Play it here, video runs 1 minute, 32 seconds.

My YouTube video link for viewing or embedding, just click here.

Ingredients (2 servings, using a pancake mix)
  • 1 cup pancake mix - any favorite
  • 3/4 cup water - okay to use milk for a richer pancake batter.
  • 1/4 cup blueberries - add as many blueberries as you like per pancake, about a dozen or so.
  • 1 tablespoon of cooking oil - to grease the skillet. Add more when needed, depending on how many pancakes you make.
  • Butter and your favorite pancake syrup - add as much as you like.
Prepare pancake batter according to package directions. My pancake mix calls for 1 cup of flour and 3/4 cup of water.

Mix pancake ingredients in a bowl. When mixed it will be like thick country gravy.
(If you are using frozen blueberries it's okay to add them right to the batter. Defrosted or not, as they will warm up during pancake cooking.)

Add a teaspoon of oil to the pan or griddle. Heat the pan over medium heat.
Rinse fresh blueberries and arrange on a hot pan or griddle. Add as many as you like, depending on the size of each pancake.

Brown pancakes for 2 to 3 minutes on each side, depending on pan heat. When you see air pockets then check the bottom of the pancake to see how it's browning.

The instant box of pancake directions mentions cooking time to brown each side as 1.5 minutes each....hmmm, they must be using a super hot pan! Best to just check the pancake for color as you go.

If you want a dark brown pancake presentation, then cook one side to get the right hue of brown, then cook the other side for a minute, to finish. Serve browned side up, on the plate.

I serve hot with melted butter and a favorite pancake syrup. 
Cherry Pancakes are at the top of my fave fruit-filled breakfast. 

You do need to remove cherry seeds, but it's worth the effort and since the cherry season only lasts a couple of months, you won't be making these too many times anyway, so give my Cherry Pancake recipe a try.

Fig Pancakes are another favorite. I have a fig tree a few blocks away so I can get them for free when the tree starts bearing sweet fruit.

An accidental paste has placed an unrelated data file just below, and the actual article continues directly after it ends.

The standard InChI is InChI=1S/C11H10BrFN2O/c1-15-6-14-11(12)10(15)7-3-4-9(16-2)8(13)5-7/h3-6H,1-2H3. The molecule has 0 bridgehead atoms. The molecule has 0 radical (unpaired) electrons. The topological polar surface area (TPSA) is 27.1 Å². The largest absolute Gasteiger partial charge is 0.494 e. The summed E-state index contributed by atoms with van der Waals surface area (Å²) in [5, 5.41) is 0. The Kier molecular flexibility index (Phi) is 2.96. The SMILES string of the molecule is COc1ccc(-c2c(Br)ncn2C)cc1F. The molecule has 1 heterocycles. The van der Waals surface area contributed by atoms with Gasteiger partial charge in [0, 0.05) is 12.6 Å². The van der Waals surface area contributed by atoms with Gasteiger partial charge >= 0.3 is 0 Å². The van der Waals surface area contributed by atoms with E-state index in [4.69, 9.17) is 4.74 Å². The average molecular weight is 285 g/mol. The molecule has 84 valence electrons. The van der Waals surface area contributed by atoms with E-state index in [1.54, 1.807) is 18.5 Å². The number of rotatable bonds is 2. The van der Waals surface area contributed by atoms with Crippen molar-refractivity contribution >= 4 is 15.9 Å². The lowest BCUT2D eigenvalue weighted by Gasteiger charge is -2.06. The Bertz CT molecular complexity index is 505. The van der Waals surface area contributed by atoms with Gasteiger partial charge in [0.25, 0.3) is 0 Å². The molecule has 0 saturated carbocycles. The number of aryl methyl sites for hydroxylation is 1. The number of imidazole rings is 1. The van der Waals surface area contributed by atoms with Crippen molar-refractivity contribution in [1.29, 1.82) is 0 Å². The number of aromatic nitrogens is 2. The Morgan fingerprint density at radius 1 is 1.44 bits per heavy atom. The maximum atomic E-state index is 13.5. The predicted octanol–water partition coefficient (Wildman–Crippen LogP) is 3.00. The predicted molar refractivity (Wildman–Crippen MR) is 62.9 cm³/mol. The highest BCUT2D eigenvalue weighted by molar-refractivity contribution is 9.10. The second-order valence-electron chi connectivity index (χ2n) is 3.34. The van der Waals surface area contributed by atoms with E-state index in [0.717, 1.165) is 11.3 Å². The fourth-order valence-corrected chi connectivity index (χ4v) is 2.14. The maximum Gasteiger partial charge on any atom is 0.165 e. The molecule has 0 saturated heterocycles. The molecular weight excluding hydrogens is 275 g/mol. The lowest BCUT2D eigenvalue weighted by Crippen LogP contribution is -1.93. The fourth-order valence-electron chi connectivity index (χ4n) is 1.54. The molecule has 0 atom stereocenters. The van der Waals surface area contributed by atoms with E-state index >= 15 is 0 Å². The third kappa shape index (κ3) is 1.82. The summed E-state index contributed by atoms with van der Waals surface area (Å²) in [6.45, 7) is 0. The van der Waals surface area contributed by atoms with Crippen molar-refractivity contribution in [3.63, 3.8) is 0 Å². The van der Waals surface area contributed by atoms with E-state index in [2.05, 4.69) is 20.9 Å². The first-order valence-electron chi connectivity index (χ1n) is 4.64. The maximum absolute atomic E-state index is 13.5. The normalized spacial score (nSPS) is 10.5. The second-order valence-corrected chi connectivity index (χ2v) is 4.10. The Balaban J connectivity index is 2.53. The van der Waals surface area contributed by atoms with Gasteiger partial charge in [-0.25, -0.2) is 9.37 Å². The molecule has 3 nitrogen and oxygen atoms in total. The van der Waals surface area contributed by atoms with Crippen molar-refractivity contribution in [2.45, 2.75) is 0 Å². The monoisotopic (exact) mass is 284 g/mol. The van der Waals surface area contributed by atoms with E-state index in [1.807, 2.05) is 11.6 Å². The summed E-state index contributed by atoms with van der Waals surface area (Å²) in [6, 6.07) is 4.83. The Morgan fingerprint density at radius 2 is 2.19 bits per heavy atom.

When store-bought they are on the expensive side, but I've found packages of cheaper dried figs that work just fine.

Blackberries often show up at my local 99c Only Store, so they will end up in my Blackberry Pancakes. They are often quite large so I slice them in half before pouring on the pancake batter. 

Mango Pancakes may be the sweetest fruit pancakes. You do have to wait for them to reach ripeness until they are soft to the touch like a peach. 

And they are well worth the wait. Check out your local ethnic market to get a good deal on them.

I'm late to Persimmons. It took living in Little Armenia in Los Angeles to come around. They sell them in the neighborhood mini-mall markets. 

Persimmons are ripe when soft and the flesh is like pudding. And they pair perfectly with pancake batter.

Go ahead and flip your own fruity Pancakes this auspiciously delicious day.

Friday, September 22, 2023

Cottage Pie - Video Recipe

 This International  Poor Man's Chef brings a traditional English dish from across the pond to these cheapskate shores -- a hearty Cottage Pie that will leave you gobsmacked. Also called a Shepherd's Pie (when using lamb or Ovis aries,) it's a thick top crust of squidgy (mashed) potatoes covering a rich beef sauce loaded with carrots, onion, peas, and ground poultry. You may think I'm off my trolley,  but I guarantee you will be begging for seconds!

This one-pot meal is the Mutt's and absolutely fabulous on a cloudy and parky winter's day. Plus it's cheap, just the way this threepenny bit pinching bloke likes it. You could even bring this as a potluck dish to your next do.

I'm not codswalloping when I say it's really so easy peasy to do: just saute some ground meat, onion, carrots, and green peas, then add a cracking rich broth of beef stock and tomato paste flavored with Worcestershire sauce. This luscious filling is thick like a chicken pot pie. You finish it with a topping of your favorite mashed potato recipe, bake for half an hour, and Bob's your uncle!

A Cottage Pie is similar to a traditional Shepherd's Pie that is made with leftover meat, usually lamb. You can make this recipe low-fat using ground turkey or chicken -- but don't worry it's still scrummy.

I get beef shank because it is the cheapest cut of beef I could find. These days even ground beef is more expensive!

You can't get cheaper than onions, carrots and potatoes. Frozen packages of carrots, corn, and green peas are an easy way to go.

There's more to British food than popular Fish and Chips (of course I have my own recipe version here) -- so, if you fancy, do give my latest entree a butcher's hook. You will happily devour The 99 Cent Chef's savory Cottage Pie, it's the bees' knees.

Click here to translate all the italicized British slang that I used.

Cottage Pie - Video

               Play it here, video runs 4 minutes, 24 seconds.